Friday, 30 July 2010

The Land Where Everything Is Made

The stamps in my passport (along with my flight tickets, free hotel slippers, and other various momentoes) declare that I have officially entered and left the country of the People's Republic of China. And true enough, I have.

I was initially going to write about what I did, and what I saw, and blah blah blah, but my reasoning is that if you are truly interested, you can see my photo diary on facebook, and read the captions to gain more information.

So, instead, here are some little things I've thought about on my return from China.

The Size of the Place! Population Desity, Traffic, and Bicycles.
China, the fourth biggest country in the world after Russia, Canada, and the USA, could fit the UK into it 37 times. It's absolutely huge. Beijing and Shanghai, the two cities I visited (the capital followed by China's largest city) echo this hugeness. They're busy, preoccupied cities, with many, many people. Even at night, everywhere you look, there are people. People driving, people walking, people riding bicycles (more about that shortly), people sitting on the pavements lighting small fires and playing cards with each other. There are huge skyscrapers - particularly in Shanghai, where there are apparently 3000 of them, all having been built in the past 10 years - housing people, but also more poverty-stricken homes on ground level.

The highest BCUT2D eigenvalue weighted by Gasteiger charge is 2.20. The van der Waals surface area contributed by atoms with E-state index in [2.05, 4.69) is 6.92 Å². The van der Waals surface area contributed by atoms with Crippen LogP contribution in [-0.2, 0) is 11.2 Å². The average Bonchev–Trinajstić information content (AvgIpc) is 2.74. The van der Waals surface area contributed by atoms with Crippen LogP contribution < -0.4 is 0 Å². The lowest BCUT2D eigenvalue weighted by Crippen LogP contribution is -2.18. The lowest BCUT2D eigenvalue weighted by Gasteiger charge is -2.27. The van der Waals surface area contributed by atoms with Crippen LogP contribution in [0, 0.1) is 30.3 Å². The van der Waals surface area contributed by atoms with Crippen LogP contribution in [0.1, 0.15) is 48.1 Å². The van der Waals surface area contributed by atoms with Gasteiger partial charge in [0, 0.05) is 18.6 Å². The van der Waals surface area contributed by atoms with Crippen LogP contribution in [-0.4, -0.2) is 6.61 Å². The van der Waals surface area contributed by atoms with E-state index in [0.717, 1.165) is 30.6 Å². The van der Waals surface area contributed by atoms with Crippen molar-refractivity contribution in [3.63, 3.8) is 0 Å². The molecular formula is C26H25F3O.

The traffic is horrendous in most areas of these cities, in that there are simply so many people on the roads. And they're all Chinese, too - we only saw one other western tourist group whilst out there. But the roads are extremely dangerous. If there are any laws about driving, or allowing people to cross the road for that matter, they certainly aren't upheld very well! Crossing the street is a nightmare - bicycles fly at you, cars beep at you, and then you get laughed at when you try to run out of the way! Very interesting.

When in Beijing, I tried to count the number of bicycles I saw, to see if Katie Melua's song 'Nine Million Bicycles' was anywhere near accurate. After seeing and counting 850 after a mere hour or so, I decided that yes, it most probably was... And rather sensibly gave up counting.

Pride! Tourism, Contrasts, and Hidden Sights.
It is a fairly well-known fact that in many rural parts of China, the living conditions are extremely poor, and many people are in poverty. It is less commonly known that there are also areas of poverty right under the noses of those in the touristic areas - especially Beijing. It is easy to see the wonderful structures, buildings and tourist attractions, most of which towered into the sky and headed towards the sun. But when one looks closely at the ground level, behind walls and billboards to see the homes behind, the sights are not pretty. It gave me a taster for what rural China must surely be like.

It was interesting to see, though, how the Chinese try to hide these things away. As said before, the homes were often hidden behind walls and such in order to appear a 'better' city. In Shanghai, this was even more apparent. Even the main roads are above tree level, and the hundreds and thousands of skyscrapers mean that your eyes are attracted to the sky rather than to the ground, for the sights that the sky offered are a lot more impressive than those of the ground conditions.